Getty Images Ray Manzarek of the legendary rock band The Doors has died at the age…
- Posted on Jul 17th 2007 11:00AM by Steve Hochman
You may have heard of micro-loans: Muhammad Yunus, the guy who pioneered the concept in Bangladesh, won the 2006 Nobel Peace Prize for his work through his Grameen Bank. The notion is simple: People trying to establish or support small businesses in the developing world are given loans for small amounts, interest-free. Simple. In fact so simple that once the notion started to get international notice, a lot of regular folks wondered how they could contribute to such efforts. A few enterprising folks in the San Francisco area wondered exactly that and, with a little brainstorming, hit on a way to involve anyone who wanted to participate. Thus was born Kiva.org.
Basically, Kiva is a simple way of connecting individuals wishing to make small loans with people needing them. Kiva works with on-the-ground organizations throughout Africa, Asia, Eastern Europe and Latin America in particular, with neither Kiva nor its partners taking a cut. The recipients schedule repayment periods, and the collected funds are distributed back to the various investors in each individual business. Again, this is not charity; it's loans that are paid back. And it's person-to-person, with Kiva and its local partners merely serving as the conduits. I first heard about Kiva when its management team (led by co-founder Matt Flannery, who came up with the idea in 2004 while working as a computer programmer at TiVo) was highlighted by CNN in a "heroes" segment. Within minutes, I was registered on the site and had made loans to two people (Akif Hasanov, a small-store owner in Azerbaijan, and Nataliya Koratkova, who sells women's clothes in the Ukraine), as well as kicking in a little extra for the Kiva overhead -- the latter being a tax-deductible donation. All this was done by PayPal, so it really could not have been easier.
More recently, while listening to a Kiva podcast interview with Fiona Ramsey, the organization's community manager, I wondered how I could link up my interest in music with my lending. I e-mailed Ramsey, and she suggested I go to Kivafriends.org, a user-created discussion and information forum, and ask other supporters for suggestions. In the discussion "lounge," I started a topic titled "music loans," asked for ideas, and within half an hour I had a dozen great responses -- this is nothing if not an active community! The responses pointed me to a wealth of Kiva applicants: the Grabas Ballet troupe from Chad, which asked for $1,200 to buy instruments and costumes; Nigerian bandleader Nosa Equaseki, also in need of instruments, requesting just $400; Azerbaijani woman Ofelya Kazimova -- categorized as an Internally Displaced Person, due to having been relocated from Armenian-occupied territory -- who applied to support plans to tutor local children in music; Srey Ham, a Cambodian woman who needed $500 to support her family farm in supplement to the $10 a day her husband earns as a traditional musician; Jessica Almeida, who owns a struggling store in a small Ecuadorian town selling CD and tapes, and so on.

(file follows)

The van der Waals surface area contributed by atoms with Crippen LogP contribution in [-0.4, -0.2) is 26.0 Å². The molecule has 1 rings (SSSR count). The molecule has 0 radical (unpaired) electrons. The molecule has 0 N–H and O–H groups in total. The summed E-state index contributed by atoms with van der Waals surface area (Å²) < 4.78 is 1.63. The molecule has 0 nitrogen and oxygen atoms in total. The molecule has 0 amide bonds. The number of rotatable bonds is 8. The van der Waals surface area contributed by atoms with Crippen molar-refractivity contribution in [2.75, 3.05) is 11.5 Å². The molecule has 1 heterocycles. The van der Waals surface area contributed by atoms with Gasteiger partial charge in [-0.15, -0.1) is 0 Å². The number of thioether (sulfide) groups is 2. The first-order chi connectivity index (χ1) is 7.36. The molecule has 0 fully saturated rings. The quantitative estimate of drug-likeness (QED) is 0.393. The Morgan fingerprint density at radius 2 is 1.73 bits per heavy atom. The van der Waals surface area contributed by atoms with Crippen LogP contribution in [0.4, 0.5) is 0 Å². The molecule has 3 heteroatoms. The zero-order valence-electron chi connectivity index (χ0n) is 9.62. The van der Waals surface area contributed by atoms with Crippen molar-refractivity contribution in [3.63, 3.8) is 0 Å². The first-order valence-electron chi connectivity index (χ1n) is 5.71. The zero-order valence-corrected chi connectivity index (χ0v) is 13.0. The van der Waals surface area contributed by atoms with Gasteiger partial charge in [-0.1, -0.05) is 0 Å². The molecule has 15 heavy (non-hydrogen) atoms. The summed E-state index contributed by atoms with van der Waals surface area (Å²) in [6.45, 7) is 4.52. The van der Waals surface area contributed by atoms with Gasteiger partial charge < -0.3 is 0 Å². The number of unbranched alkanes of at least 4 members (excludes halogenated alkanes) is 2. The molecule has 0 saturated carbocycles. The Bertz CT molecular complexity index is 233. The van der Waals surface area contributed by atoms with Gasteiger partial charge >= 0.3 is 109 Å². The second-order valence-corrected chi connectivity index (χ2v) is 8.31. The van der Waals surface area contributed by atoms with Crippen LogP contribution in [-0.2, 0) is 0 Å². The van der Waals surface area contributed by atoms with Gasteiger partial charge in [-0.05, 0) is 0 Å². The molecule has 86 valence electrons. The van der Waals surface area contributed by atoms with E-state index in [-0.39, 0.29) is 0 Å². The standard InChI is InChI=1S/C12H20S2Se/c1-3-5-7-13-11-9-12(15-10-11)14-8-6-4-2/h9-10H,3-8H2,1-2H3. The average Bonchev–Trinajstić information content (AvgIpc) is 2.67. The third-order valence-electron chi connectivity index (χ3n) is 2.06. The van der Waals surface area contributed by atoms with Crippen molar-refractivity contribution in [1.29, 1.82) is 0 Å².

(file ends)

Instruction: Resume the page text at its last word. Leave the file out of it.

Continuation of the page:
The catch was that all of these and the others referred to by Kiva users were for loans already filled and, in several cases, repaid in part or in full. Music-oriented ventures, it seems, are quite popular among the Kiva crowd, and even at as little as $25 per lender at a time, the modest totals can be reached almost instantly. So if you're determined to connect with the music world this way, just be vigilant as you search the in-need applicants. Or ... you could take a broader view. Any support of imperiled cultures and communities will benefit the music and art they produce. So how about this: You like Southeast Asian music? Support a Vietnamese pig farmer. Central American sounds your taste? Give a loan to a weaver in Ecuador. Own a lot of Fela Kuti and Sunny Ade CDs? Reach out to a Nigerian medical clinic. There's no lack of choices. By the way, the fee for writing this week's column is being turned into Kiva loans. It's not much, by U.S. standards. But that's the beauty of this: It doesn't take much to make a big impact. And given the state of the music business, it's a lot more rewarding than working for a major record company these days.